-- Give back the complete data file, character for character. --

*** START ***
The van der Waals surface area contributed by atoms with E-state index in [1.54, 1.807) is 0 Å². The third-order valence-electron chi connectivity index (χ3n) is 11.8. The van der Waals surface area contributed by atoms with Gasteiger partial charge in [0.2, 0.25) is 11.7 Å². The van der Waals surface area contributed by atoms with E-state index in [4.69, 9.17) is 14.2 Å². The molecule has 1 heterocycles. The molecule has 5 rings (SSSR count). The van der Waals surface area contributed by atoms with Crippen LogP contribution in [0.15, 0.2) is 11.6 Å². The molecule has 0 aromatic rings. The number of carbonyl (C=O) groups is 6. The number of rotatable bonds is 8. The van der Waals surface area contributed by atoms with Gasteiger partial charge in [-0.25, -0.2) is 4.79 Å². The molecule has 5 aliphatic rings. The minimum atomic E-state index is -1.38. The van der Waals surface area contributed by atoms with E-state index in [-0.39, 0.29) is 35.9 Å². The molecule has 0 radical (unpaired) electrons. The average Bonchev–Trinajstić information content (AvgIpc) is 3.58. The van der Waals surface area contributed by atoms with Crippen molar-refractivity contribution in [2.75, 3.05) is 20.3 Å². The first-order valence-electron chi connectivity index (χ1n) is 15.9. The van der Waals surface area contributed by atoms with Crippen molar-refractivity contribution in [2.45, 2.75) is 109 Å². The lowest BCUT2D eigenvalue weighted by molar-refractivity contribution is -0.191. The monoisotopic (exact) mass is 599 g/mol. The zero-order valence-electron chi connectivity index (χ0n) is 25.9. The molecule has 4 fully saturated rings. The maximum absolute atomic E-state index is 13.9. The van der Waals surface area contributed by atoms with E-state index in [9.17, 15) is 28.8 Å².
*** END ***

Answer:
The van der Waals surface area contributed by atoms with E-state index in [1.54, 1.807) is 0 Å². The third-order valence-electron chi connectivity index (χ3n) is 11.8. The van der Waals surface area contributed by atoms with Gasteiger partial charge in [0.2, 0.25) is 11.7 Å². The van der Waals surface area contributed by atoms with E-state index in [4.69, 9.17) is 14.2 Å². The molecule has 1 heterocycles. The molecule has 5 rings (SSSR count). The van der Waals surface area contributed by atoms with Crippen LogP contribution in [0.15, 0.2) is 11.6 Å². The molecule has 0 aromatic rings. The number of carbonyl (C=O) groups is 6. The number of rotatable bonds is 8. The van der Waals surface area contributed by atoms with Gasteiger partial charge in [-0.25, -0.2) is 4.79 Å². The molecule has 5 aliphatic rings. The minimum atomic E-state index is -1.38. The van der Waals surface area contributed by atoms with E-state index in [-0.39, 0.29) is 35.9 Å². The molecule has 0 radical (unpaired) electrons. The average Bonchev–Trinajstić information content (AvgIpc) is 3.58. The van der Waals surface area contributed by atoms with Crippen molar-refractivity contribution in [2.75, 3.05) is 20.3 Å². The first-order valence-electron chi connectivity index (χ1n) is 15.9. The van der Waals surface area contributed by atoms with Crippen molar-refractivity contribution in [2.45, 2.75) is 109 Å². The lowest BCUT2D eigenvalue weighted by molar-refractivity contribution is -0.191. The monoisotopic (exact) mass is 599 g/mol. The zero-order valence-electron chi connectivity index (χ0n) is 25.9. The molecule has 4 fully saturated rings. The maximum absolute atomic E-state index is 13.9. The van der Waals surface area contributed by atoms with E-state index in [9.17, 15) is 28.8 Å².